Not all paths lead in a straight line, even – or particularly – in math. In 1983 Michael Stillman was just another graduate student looking for a distraction from the hard work of his dissertation. The zigzag he took became a computer program that has helped transform the understanding and use of polynomial equations by algebraic geometers all over the world.
Polynomials start out simple, just like the equation for a circle: X2 + Y2 = 1. Such equations are easy to represent on a graph. But increase the number of variables and plotting the solution becomes increasingly challenging. What if the variables represent the different temperatures in different parts of an airplane? Or represent all the possible ways a robot’s arm can move to get from Point A to B?
It was once believed that some mathematical abstractions were so complex they couldn’t be computed at all, says Stillman, but his program has turned scoffers into believers. Macaulay (now Macaulay2) makes the abstract concrete and computable by turning the abstractions into matrices and polynomial equations. “This surprised a lot of mathematicians in the late 1980s,” says Stillman, a professor in the College of Arts and Sciences’ mathematics department.
Because the program is open source, which Stillman and Macaulay2 co-author Dan Grayson strongly support, many mathematicians have applied it to their own research, developing packages of their applications that are distributed free with the Macaulay2 system to users. Some have also written tutorials for their undergraduate classes. “We’re at over 100 packages,” Stillman says, adding, “It’s good to see there will be people to hand the reins over to when I retire.”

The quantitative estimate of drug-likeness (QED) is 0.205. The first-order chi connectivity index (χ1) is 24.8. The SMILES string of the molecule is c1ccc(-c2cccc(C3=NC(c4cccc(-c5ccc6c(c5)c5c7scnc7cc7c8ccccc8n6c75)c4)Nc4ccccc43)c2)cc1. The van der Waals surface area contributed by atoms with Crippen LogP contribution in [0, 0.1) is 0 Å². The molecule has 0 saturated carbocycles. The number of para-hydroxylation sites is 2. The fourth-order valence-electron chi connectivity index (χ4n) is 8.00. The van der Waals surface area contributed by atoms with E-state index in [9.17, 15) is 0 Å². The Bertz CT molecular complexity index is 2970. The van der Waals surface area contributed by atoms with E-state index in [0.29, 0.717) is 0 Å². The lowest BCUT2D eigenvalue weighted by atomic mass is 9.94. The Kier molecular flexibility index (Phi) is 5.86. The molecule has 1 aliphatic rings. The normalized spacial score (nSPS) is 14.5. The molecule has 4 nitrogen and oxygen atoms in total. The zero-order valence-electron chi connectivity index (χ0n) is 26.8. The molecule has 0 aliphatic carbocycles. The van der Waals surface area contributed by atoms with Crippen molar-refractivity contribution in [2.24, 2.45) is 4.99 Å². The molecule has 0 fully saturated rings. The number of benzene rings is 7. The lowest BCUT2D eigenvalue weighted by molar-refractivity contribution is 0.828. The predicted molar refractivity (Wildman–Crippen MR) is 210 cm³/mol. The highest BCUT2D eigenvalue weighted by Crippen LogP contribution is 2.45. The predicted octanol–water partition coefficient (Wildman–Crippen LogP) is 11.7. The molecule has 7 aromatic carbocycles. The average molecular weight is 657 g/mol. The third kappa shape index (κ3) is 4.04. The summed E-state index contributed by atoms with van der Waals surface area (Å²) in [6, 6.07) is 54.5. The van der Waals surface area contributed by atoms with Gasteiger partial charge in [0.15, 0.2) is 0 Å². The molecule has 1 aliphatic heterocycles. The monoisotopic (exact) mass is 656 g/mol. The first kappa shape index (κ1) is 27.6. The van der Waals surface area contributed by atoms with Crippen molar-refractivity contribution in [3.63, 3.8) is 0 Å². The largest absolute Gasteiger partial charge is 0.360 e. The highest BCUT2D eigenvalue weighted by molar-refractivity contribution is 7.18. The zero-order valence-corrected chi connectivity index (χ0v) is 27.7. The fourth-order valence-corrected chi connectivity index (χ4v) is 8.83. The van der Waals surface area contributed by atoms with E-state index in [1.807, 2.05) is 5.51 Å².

But Stillman, recipient of a 2013 Stephen and Margery Russell Distinguished Teaching Award, also uses a more old-fashioned tool in his classroom: the blackboard. “If someone flashes a formula on a screen, it’s hard to process,” he explains. “It helps to see it as it’s being written down. And in math it’s easy to miss something that flashes by on a PowerPoint slide.” He also finds that using a blackboard enables him to more quickly adapt the material to what the class needs.
Stillman presents material creatively, teaching the orientation of a surface by jumping up on a table and walking around its edge. “It makes it more visual and fun,” he says.
And for life sciences majors who are sometimes unconvinced that math matters, he offers examples relevant to them, such as the problem cardiologists face in measuring the size of a heart.
Stillman claims he chose math because he had difficulty memorizing things. “Math empowers you to derive things for yourself,” he says. He loves that “aha moment” when students figure out they can do something for themselves. “That ‘aha’ thing is really the best thing that comes from math,” he says.
In his research, Stillman tends to veer away from equations involving infinite dimensions because “too many weird things happen.” He’s more interested in how equations work, but he is exploring some exciting potential equations that relate to string theory.
He’s also collaborating with biologists and statisticians, sometimes applying computational methods to areas of biology that haven’t been done before. “I’d like to find ways to really understand models of cells or infection, and figure out which of various models are good,” he says.
Cornell’s interdisciplinary culture keeps Stillman engaged, he says. “I’ve been really happy with the energy and enthusiasm of everyone, not just in math but in other fields. That’s why I’m still here.”
Linda B. Glaser is staff writer for the College of Arts and Sciences.